|AUC0-24 (ng·h /ml)||2275.17±553.83||2622.37±864.17||15.18±2.76|
|AUC0-∞ (ng·h /ml)||2343.48±601.31||3191.67±1531.92||29.76±16.38|
Pharmacokinetic parameters of paeoniflorin, loganin and morroniside in rats after oral administration of LD pills, mean±SD (n=6)
Table 3: Pharmacokinetic parameters of paeoniflorin, loganin and morroniside in rats
The profiles of the mean plasma concentration versus time of loganin and morroniside are illustrated in figure 3B. The main pharmacokinetic parameters calculated using a noncompartmental model are presented in Table 3. The results showed that loganin and morroniside have similar oral absorption behaviours, which might be caused by similar structures. Loganin and morroniside were detected in rat plasma at 5 min after oral administration of LD pills, which indicated loganin and morroniside were absorbed quickly. A double-peak phenomenon was observed for loganin and morroniside after oral administration of LD pills, when the first peak occurred at around 1.33 h and the second at around 4 h. These results were different from those observed in the study of pure loganin  or pure morroniside  administration at a dose of 20 mg/kg, in which unimodality was observed for loganin or morroniside. The double-peak phenomenon might be due to the transformation from other similar ingredients in LD pills . Because there were a large number of components with the same parent nucleus in LD pills, which could be easily converted to each other. The transformation between components could cause the concentration of a component to rise again and produce double-peak. The half-life of loganin and morroniside in this study was 4.40±1.63 h and 7.71±5.76 h, respectively, which was longer than the study of pure loganin (93.6±36.7 min) or pure morroniside (0.7±0.3 h) administration. The AUC0-t of morroniside (2622.37±864.17 ng·h/ml) was higher than the reported value of pure morroniside (584.7± 290.9 ng·h/ml). These results indicated that co-existing ingredients in LD pills could enhance the absorption of morroniside and delay the elimination of loganin and morroniside. But the AUC0-t of loganin was lower than the reported value, the reason for which needs to be further clarified.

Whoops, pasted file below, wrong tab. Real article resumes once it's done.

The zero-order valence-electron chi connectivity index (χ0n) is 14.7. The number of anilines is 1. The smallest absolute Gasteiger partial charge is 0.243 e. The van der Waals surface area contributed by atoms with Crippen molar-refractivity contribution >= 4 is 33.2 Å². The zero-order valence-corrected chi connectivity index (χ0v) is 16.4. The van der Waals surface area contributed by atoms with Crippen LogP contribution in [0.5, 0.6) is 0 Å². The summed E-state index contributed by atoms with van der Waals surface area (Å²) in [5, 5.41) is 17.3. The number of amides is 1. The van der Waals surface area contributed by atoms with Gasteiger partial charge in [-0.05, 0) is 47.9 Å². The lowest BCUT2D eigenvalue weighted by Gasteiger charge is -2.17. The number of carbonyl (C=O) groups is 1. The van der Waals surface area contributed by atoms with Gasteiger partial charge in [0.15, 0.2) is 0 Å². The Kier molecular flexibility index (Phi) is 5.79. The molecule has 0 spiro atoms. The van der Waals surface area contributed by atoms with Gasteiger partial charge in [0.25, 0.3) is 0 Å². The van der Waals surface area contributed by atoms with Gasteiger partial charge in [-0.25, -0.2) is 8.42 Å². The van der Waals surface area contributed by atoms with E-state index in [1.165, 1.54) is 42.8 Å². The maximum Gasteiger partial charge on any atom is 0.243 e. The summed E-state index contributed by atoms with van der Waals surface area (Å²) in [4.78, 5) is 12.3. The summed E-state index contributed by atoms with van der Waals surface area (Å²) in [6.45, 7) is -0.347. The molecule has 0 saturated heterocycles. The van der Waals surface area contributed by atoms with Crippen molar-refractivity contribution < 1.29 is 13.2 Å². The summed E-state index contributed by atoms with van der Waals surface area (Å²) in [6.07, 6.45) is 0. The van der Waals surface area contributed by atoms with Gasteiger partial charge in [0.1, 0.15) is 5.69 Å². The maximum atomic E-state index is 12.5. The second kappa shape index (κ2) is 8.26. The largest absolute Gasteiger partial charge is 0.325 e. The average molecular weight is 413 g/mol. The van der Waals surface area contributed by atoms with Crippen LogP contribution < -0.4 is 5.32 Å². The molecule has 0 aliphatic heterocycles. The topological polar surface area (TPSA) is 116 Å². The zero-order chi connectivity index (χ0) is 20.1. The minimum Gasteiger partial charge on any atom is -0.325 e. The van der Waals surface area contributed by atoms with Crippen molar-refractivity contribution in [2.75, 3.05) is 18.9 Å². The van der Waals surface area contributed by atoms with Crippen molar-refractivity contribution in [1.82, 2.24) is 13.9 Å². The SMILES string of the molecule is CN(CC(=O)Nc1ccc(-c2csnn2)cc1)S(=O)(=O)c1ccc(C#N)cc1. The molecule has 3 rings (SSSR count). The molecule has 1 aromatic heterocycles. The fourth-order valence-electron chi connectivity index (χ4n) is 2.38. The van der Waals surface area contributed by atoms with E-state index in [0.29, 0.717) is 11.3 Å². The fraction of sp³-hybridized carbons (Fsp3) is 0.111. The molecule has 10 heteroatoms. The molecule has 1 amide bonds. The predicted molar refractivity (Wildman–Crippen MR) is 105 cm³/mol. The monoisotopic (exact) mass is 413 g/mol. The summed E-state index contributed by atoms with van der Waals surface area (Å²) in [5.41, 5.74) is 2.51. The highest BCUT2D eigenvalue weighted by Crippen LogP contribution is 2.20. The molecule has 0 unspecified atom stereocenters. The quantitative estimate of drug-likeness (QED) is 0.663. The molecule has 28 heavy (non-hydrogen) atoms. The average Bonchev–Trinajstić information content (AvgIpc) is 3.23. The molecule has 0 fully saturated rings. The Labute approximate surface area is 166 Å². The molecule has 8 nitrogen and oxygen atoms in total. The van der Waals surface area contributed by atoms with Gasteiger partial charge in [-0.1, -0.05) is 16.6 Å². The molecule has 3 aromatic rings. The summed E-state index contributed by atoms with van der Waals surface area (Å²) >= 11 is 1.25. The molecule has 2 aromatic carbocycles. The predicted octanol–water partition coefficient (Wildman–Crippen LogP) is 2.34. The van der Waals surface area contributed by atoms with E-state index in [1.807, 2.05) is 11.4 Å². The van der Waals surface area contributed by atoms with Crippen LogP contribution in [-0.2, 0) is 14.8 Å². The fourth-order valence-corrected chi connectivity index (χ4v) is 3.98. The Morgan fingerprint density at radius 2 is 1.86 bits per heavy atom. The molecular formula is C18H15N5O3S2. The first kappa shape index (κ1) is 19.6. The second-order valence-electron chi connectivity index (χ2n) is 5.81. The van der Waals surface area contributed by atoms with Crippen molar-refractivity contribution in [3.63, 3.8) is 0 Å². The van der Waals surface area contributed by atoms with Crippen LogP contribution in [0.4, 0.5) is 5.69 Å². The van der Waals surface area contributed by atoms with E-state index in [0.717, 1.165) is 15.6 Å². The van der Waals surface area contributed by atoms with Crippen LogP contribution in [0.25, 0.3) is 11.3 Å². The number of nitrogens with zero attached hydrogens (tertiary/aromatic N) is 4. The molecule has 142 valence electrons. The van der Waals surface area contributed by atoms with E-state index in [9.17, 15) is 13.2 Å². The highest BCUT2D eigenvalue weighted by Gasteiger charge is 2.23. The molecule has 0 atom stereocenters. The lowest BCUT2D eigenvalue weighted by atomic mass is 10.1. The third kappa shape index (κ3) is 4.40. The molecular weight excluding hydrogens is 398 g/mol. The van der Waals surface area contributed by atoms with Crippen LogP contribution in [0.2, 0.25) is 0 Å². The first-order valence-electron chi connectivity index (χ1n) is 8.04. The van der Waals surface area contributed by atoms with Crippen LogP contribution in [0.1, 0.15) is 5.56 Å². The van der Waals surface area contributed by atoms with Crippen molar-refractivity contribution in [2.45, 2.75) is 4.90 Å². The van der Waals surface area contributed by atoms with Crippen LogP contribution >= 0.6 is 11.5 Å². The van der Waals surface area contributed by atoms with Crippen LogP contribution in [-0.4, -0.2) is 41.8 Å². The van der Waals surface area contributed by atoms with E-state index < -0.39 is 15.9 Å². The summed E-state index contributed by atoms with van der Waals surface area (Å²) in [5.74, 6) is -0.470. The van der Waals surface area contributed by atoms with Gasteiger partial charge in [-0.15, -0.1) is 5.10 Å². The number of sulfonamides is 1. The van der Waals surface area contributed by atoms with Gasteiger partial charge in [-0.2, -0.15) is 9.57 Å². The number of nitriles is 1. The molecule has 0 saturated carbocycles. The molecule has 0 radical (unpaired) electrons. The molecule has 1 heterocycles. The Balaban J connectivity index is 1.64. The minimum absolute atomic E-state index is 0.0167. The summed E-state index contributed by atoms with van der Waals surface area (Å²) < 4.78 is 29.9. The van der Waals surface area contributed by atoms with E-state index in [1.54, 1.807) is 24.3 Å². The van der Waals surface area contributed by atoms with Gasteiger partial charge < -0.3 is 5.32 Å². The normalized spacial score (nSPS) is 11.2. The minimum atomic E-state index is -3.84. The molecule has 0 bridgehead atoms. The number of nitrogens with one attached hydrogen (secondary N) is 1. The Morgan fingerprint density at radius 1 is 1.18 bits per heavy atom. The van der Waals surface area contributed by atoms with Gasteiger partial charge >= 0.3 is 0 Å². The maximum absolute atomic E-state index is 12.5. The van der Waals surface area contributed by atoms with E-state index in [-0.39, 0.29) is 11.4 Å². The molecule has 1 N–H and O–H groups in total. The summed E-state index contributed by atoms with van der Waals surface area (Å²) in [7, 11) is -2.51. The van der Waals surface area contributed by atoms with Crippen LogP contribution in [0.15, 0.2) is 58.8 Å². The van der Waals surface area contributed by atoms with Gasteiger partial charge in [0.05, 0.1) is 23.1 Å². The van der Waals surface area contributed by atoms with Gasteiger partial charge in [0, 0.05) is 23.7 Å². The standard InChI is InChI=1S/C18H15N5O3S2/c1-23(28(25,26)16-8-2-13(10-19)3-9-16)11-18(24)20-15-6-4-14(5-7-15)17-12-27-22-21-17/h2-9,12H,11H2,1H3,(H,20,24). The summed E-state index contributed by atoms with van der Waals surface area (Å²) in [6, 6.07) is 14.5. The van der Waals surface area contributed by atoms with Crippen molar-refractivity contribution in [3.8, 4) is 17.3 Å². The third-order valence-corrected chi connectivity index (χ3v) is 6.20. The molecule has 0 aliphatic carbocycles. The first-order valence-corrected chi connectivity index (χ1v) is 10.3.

Conflicts of interest
There is no conflict of interest.
Financial assistance and scholarship